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Am J Med. 1987 Aug;83(2):249-55.

Metabolic effects of fructose as a natural sweetener in the physiologic meals of ambulatory obese patients with type II diabetes.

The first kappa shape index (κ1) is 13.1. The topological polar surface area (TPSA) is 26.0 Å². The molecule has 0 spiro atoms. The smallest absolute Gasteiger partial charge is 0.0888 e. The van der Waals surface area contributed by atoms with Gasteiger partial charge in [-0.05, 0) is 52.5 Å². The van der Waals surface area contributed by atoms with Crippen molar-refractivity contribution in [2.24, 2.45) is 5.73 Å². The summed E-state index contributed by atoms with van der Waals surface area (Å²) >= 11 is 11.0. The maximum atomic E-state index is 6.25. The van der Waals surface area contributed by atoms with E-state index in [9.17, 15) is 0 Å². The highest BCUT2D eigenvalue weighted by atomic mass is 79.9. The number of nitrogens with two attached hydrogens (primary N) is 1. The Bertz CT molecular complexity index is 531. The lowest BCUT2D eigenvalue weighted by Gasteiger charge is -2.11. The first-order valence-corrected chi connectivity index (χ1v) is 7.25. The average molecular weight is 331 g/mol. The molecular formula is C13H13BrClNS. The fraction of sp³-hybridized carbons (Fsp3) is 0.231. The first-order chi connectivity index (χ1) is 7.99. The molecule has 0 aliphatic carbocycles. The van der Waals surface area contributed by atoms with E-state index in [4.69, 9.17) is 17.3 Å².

The long-term effects of fructose as a natural sweetener in the physiologic meals of ambulatory obese patients with type II diabetes remain uncertain. An outpatient 12-week study was therefore conducted to evaluate the metabolic effects of crystalline fructose (60 g) supplementation of the diet of nine patients with type II diabetes (Group A, mean age 57 +/- 2 years, seven women and two men). Their results were compared with age-, sex-, and weight-matched patients with type II diabetes who were similarly studied but without fructose supplementation of their usual meals (Group B). The mean +/- SEM fasting serum glucose (224 +/- 24 versus 204 +/- 14 mg/dl) and glycosylated hemoglobin (11.57 +/- 0.49 versus 10.20 +/- 0.60 percent) values progressively decreased (p less than 0.05, week 12 versus week 0) in Group A. In contrast, both parameters increased in Group B when compared with the week 0 values, but differences were not statistically significant. Levels of fasting serum triglycerides, total cholesterol, high-density lipoprotein cholesterol, and low-density lipoprotein cholesterol remained unchanged at week 12 compared with week 0 in Group A. However, the mean apoprotein A1 concentrations increased significantly at weeks 4 and 12 in Group A, whereas only transient changes occurred in apoprotein B100 values. Levels of mean fasting serum triglycerides increased at weeks 4 (15 percent) and 12 (38 percent) in Group B; however, no significant changes occurred in the rest of the lipid, lipoprotein, and apoprotein A1 and B100 levels. Metabolic by-products of fructose such as serum lactic acid and uric acid levels remained essentially unchanged in both groups at the end of the study. In addition, no significant weight changes were observed in either group. The fructose supplementation was well tolerated without significant adverse effects. Thus, this study demonstrates that addition of moderate amounts of fructose as a natural sweetener in the physiologic mixed meal does not appear to have deleterious effects on glycemic control and lipid and lipoprotein metabolism in ambulatory obese patients with type II diabetes and poor metabolic control. Rather, a slight improvement in glycemic control and alterations in the apoprotein compositions in favor of decreased risk for coronary artery disease may occur.

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